The freezing of petrol, diesel and LPG price revision despite rising costs will affect the profitability of state-owned companies Indian Oil Corporation (IOC), Bharat Petroleum Corporation Ltd (BPCL) and Hindustan Petroleum Corporation Ltd (HPCL) this fiscal year, Fitch Ratings said on Wednesday. .
The three state-owned fuel retailers have not changed car fuel prices for more than four months now to help the government contain runaway inflation.
“Marketing losses due to price freezes for gasoline (gasoline), gas oil (diesel) and liquefied petroleum gas (LPG) during recent periods of high crude oil prices may put pressure on profitability and, therefore, Indian Petroleum Marketing Company Credit Measures (WTO),” Fitch said in a note.
The rating agency expected OMC credit metrics to weaken beyond the negative triggers in their Autonomous Credit Profiles (SCPs) in the fiscal year ending March 2023 (FY23), retail losses outweighing strong gross refining margins (GRMs).
“However, metrics are expected to improve to levels adequate for SCPs beginning in FY24, based on our assumptions of lower crude oil prices and a resulting decline in refinery gate prices. This should allow marketing margins to improve and may provide opportunities to recoup some current year losses,” it said.
Fuel sales in India reached pre-Covid-19 levels in the April-June quarter of the current fiscal year.
All three companies posted record GRMs, benefiting from unprecedented product gaps amid tighter supply and demand in the industry.
“However, overall profitability was weighed down by marketing losses,” he said.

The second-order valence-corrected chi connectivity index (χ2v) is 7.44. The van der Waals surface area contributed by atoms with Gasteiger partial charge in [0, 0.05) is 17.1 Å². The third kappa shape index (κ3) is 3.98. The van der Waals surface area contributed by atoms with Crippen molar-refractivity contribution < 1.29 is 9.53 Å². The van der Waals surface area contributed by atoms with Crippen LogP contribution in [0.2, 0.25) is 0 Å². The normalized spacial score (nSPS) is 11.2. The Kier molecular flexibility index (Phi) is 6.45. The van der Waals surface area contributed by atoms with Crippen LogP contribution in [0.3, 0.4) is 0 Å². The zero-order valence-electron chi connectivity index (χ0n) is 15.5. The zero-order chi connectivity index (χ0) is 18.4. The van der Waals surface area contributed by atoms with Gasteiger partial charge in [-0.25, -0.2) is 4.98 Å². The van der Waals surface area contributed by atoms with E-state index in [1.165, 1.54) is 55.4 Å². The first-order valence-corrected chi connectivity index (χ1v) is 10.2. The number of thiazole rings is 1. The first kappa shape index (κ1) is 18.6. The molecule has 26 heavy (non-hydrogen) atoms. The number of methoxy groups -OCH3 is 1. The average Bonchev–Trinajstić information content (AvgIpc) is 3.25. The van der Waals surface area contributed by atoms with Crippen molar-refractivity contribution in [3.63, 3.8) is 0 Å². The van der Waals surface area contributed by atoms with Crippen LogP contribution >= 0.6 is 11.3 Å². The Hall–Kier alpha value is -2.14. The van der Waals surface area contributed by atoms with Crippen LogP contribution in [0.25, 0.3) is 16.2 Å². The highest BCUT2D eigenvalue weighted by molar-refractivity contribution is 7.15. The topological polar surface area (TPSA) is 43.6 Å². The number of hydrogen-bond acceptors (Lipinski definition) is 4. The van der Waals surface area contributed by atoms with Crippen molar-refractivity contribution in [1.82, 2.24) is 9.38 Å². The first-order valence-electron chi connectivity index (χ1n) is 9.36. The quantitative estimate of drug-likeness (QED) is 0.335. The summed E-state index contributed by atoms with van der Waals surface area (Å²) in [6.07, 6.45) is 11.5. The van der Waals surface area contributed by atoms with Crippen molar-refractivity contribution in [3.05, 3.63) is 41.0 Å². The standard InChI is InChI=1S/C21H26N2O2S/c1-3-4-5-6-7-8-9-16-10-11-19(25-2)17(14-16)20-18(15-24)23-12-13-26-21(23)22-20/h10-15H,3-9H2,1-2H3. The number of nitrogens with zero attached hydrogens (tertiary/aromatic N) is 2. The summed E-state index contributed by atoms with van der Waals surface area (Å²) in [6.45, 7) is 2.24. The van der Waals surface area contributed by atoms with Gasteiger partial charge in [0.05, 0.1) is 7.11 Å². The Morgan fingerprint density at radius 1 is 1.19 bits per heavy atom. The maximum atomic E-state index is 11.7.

HPCL recorded the highest EBITDA loss of Rs 11,900 crore in the first quarter (FY22: Rs 9,700 crore profit), given its higher share of marketing revenue.
BPCL also reported an EBITDA loss of Rs 4,900 crore (FY22: Rs 19,200 crore profit), despite a better balance between marketing and refining volume.
IOC’s positive EBITDA of Rs 5,800 crore (FY22: Rs 47,100 crore) was supported by its larger refining operation, including a stand-alone refining subsidiary, and a more diversified revenue stream.
“OMCs bore the largest share of the burden of soaring crude oil prices in 2022, despite government tax cuts, with only limited price increases being passed on to end consumers,” Fitch said.
He expected near-term prices to continue to reflect the government’s efforts to balance the country’s fiscal needs, inflationary pressures in the economy and the financial health of the WTO.
“However, OMC marketing margins are expected to remain in line with long-term crude oil price movements. In the past, the government has allowed OMC to recoup losses resulting from the temporary suspension of daily price reviews during subsequent periods,” he added.
The ratings of the three companies are driven by their close ties to the government.
“A scenario of prolonged state interference in retail automotive fuel prices and losses at CMOs would be negative for their SCPs. This could lead to a rethinking of the government’s approach to fuel prices.
“We believe the freedom for CMOs to control retail fuel prices would support the government’s attempts to reinvigorate the divestment of BPCL, should it choose to do so,” the rating agency said.
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